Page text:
Why Do Red States Have the Worst "Family Values"?
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Your book seems to argue for more strategies to move red and blue families and their politics closer.
Cahn: There are lots of points of confluence between the red and blue family system: one is what's best for children.
Another thing everyone would agree on is the need to improve economy. Also supporting education: making sure that whatever family you're in, you get support for childcare and continuing education. Even some Republicans have suggested you might earn tuition credits if you stay home to care for a child. That might encourage education. Another area of confluence would be supporting marriages: teaching marriage skills and life skills, in addition to strengthening domestic violence laws and family-friendly policies in the workplace.
One conservative response to your book was articulated by New York Times columnist Ross Douthat. He seemed to agree that red families face a lot of instability but said, basically, that at least the red family system doesn't solve problems through abortion. What's your response to that?
Cahn: Ross and I are scheduled to have an interview that will appear on Bloggingheadstv ... [Laughs.]
Who gets abortions? It's generally poor women who are getting abortions, not college-educated women. So if you look at who these abortion restrictions affect, they don't affect women who've achieved the blue lifestyle. Forty-two percent of women who abort have incomes below the federal poverty line.
That being said, I suppose if you could put a child up for adoption, or keep a child, and if there were an enormous amount of support and you could pursue opportunities, then that would be a different situation (and perhaps a different society). In our society abortion does seem to be an important option for backing up the blue family lifestyle.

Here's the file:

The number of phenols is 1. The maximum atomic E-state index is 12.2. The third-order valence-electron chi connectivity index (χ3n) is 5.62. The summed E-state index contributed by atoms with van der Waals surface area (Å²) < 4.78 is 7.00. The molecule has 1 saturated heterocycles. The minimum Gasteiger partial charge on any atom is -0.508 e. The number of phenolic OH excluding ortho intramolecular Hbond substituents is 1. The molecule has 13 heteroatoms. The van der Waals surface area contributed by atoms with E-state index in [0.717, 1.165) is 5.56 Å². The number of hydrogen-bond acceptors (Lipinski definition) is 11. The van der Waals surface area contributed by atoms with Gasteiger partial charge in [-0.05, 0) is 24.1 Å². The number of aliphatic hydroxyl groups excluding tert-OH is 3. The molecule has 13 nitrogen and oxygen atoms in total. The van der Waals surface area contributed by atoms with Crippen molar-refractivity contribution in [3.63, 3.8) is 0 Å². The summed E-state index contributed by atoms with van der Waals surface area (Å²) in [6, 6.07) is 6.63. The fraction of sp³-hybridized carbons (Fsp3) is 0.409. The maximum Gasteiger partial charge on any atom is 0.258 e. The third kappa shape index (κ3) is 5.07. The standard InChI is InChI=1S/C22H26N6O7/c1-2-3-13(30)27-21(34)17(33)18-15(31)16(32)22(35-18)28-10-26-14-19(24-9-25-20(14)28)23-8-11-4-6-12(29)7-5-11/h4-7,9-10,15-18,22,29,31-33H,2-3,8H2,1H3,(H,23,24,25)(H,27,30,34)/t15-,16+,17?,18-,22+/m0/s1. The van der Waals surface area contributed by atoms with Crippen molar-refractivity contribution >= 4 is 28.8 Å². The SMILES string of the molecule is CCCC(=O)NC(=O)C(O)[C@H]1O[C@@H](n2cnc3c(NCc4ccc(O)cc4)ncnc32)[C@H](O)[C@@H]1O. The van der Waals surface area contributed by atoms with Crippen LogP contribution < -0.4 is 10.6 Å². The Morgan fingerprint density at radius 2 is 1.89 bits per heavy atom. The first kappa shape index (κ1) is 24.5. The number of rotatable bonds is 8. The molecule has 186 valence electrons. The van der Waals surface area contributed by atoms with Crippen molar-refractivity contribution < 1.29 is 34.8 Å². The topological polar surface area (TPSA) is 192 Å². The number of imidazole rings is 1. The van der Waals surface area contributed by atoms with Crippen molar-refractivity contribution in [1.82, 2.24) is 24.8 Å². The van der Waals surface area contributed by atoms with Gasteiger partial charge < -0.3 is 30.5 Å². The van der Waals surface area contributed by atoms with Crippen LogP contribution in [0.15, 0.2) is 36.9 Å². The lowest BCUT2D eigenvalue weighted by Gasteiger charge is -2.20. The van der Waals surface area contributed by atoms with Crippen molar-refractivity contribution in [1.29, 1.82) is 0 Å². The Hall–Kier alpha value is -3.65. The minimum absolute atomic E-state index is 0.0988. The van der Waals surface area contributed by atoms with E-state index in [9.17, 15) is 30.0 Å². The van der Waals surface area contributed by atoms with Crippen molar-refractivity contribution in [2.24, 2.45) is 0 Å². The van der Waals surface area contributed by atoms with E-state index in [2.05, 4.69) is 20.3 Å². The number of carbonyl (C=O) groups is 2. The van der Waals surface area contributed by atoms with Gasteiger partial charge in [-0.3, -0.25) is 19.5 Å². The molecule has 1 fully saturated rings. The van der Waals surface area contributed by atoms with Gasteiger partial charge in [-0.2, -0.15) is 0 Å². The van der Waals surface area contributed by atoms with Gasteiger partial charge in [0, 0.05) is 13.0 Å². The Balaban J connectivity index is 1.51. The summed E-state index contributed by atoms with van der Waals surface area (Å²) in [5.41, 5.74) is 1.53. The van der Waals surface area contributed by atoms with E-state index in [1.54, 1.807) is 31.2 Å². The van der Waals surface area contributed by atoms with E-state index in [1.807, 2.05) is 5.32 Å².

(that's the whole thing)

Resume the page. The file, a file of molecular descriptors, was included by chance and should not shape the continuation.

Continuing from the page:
Were you surprised that Douthat even admitted to problems on the red side of the fence?
Cahn: Douthat did a book called Grand New Party about the need to reclaim family values and acknowledges that working class families are having problems with stability. I don't think we've been surprised. June and I started our collaboration in 2001 and the idea for book came up in '04. We've been working on this a long time. We've thought through a lot of the issues.
You've mentioned the Palin family as an example of red family values, at least at the point when Bristol Palin was going to marry the father of her child. Who's the poster family for blue families?
Cahn: The Obamas are nice examples of the blue family model, the Clintons as well. They met in law school, got married, and now Chelsea's finished her education and announced her engagement.
What about the Gores?
Cahn: The Gores show that statistics have their limits.
Sometimes the book seems to find a lot more to like about the blue model.
Cahn: The book wasn't intended to show blue families as more successful. But if the question is which family model is better suited to new industrial economy, then the blue family model is able to invest more parental resources. We were trying not to take a position...We actually tried very hard to see the benefits and drawbacks of both systems. I think red and blue are both committed to children.
Carbone: One of the ironies is that we believe that in a less partisan world, there might be greater support for the idea that families need help. Instead, the same forces calling for more attention to “family values” also tend to oppose increases in the minimum wage, true health care reform that would separate health care from employment, more creative ways of increasing the educational attainment of young people in their twenties, and other measures that would provide a better foundation for young marriage.